I discovered three kernels of corn in a small pile of cow dung, picked them up
and cleaned them with my sleeve before eating," says Shin In-kun at www.northkoreanrefugees.com. "As
miserable as it may seem, that was my lucky day."
You may be
asking yourself in what twisted world could that revolting story be considered a
lucky day? Welcome to North Korea.
born in 1982 in a North Korean prison camp. Growing up in this misery, he knew
almost nothing of the outside world. He barely met his father and his brother.
Though he lived with his mother for 12 years in the camp, she was worked from
5:00 a.m. to 11:00 p.m. every day, so Shin hardly had any significant
relationship with her.
At the age
of 12, Shin was separated from his mother and put to work in the concentration
camp. This was not your typical summer job at the local shopping mall. It was
the type of work where it wasn't uncommon for Shin to see four to five children
killed in a day.
discovered during a torture session to which he was subjected that the reason he
and his family were in the concentration camp was that some of his ancestors had
helped the South Korean government in the Korean War. It didn't matter that the
war occurred decades before Shin was even born. He had to be punished for the
sins of his family.
particular session, Shin was being tortured because his mother and brother tried
to escape the camp, something of which Shin knew nothing. Nonetheless, Shin was
tied up and chained to the ceiling with a flame lit beneath him. In other words,
he was being roasted alive. Later, after Shin slowly recovered, he was taken to
watch his brother and mother be publicly executed.
learning about the outside world from a new inmate to the camp, Shin was
awakened to a new reality. For the first time in his life, he realized that not
everyone lived the way he did. So in 2005, while sent to collect fire wood on a
mountain, Shin miraculously found an opening and escaped. Ultimately, he made it
to South Korea by way of China. This was no easy journey in itself.
story reflects the horrid life in North Korean concentration camps. Those who
reside in these camps often have committed no real crime themselves. Rather,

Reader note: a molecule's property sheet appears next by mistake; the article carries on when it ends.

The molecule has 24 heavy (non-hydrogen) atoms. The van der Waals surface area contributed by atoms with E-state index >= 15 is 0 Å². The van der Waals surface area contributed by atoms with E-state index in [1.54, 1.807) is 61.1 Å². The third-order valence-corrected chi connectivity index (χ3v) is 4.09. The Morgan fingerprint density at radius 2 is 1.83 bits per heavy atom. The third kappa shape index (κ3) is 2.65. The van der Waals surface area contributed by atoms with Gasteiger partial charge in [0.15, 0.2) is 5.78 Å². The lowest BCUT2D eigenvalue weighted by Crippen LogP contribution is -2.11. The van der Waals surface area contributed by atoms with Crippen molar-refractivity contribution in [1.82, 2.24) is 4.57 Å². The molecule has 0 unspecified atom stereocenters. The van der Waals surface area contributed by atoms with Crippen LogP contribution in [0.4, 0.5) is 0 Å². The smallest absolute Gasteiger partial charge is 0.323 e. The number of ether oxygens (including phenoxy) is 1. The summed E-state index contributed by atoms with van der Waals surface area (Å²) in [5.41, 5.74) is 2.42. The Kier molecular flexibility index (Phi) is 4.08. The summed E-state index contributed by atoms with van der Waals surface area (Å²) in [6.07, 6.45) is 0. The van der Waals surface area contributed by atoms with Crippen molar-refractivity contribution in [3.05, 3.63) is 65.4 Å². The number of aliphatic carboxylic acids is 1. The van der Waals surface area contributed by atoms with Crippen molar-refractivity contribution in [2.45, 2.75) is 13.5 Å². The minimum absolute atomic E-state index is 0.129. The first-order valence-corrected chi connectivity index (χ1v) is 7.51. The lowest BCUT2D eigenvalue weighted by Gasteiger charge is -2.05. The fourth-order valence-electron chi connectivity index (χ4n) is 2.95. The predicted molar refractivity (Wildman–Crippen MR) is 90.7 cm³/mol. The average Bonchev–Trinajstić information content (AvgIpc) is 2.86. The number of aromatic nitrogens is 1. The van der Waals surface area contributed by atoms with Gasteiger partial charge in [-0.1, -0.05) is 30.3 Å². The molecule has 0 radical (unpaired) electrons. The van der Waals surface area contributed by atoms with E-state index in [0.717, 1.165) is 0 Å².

they are paying for the "crime" of an ancestor.
world outside these concentration camps is not dramatically better than the
world inside them. North Korea is a prison state. Its population is subjected to
the twisted universe of Kim Jong Il. The "Dear Leader" indoctrinates his
population to believe that their country is a paradise and that he is, at
various times, "the God of the Contemporary World," "the Saint of all Saints"
and a deity whose "love and trust in the popular masses are so absolute as to
have no condition whatsoever and so broad as to have no limit."
A famine in
the mid-1990s brought about by idiotic management of the North Korean economy
may have killed as many as 3 million people, or about 15 percent of the North
Korean population. As Jasper Becker writes in his book Rouge Regime, "a
death toll of 3 million would mean more victims than in Pol Pot's Cambodia . . .
if 15 percent of [North Korea's] population died, then the death toll, in
proportion to the country, surpasses any comparable disaster in the 20th
little question that the responsibility for this disaster lies with the sadistic
"Saint of all Saints" who runs the country. His economic policy defies logic as
much as his cruel inhumanity defies simple decency.
much of the psyche of Kim Jong Il is cloaked in mystery, it is clear that he is,
at the very least, an eccentric man in addition to an evil one. He loves movies
so much that he had a South Korean director and his actress wife kidnapped and
brought to North Korea. He is infatuated with Daffy Duck cartoons. And he has a
passion for encouraging murder.
book, Becker quotes a concentration camp guard who escaped North Korea as
saying: "They trained me not to treat the prisoners as human beings. If someone
is against socialism, if someone tries to escape the prison, then kill him . . .
If there's a record of killing any escapee then the guard will be entitled to
study in college."
If it is
possible to approximate hell on earth, surely North Korea is making a good go at
Soviet dissident Natan Sharansky has written that "the international community
should never trust a state more than it trusts its own people." If this is a
proper standard, then one should not expect any good to come from our
current "breakthrough" with Kim Jong Il's hellish regime.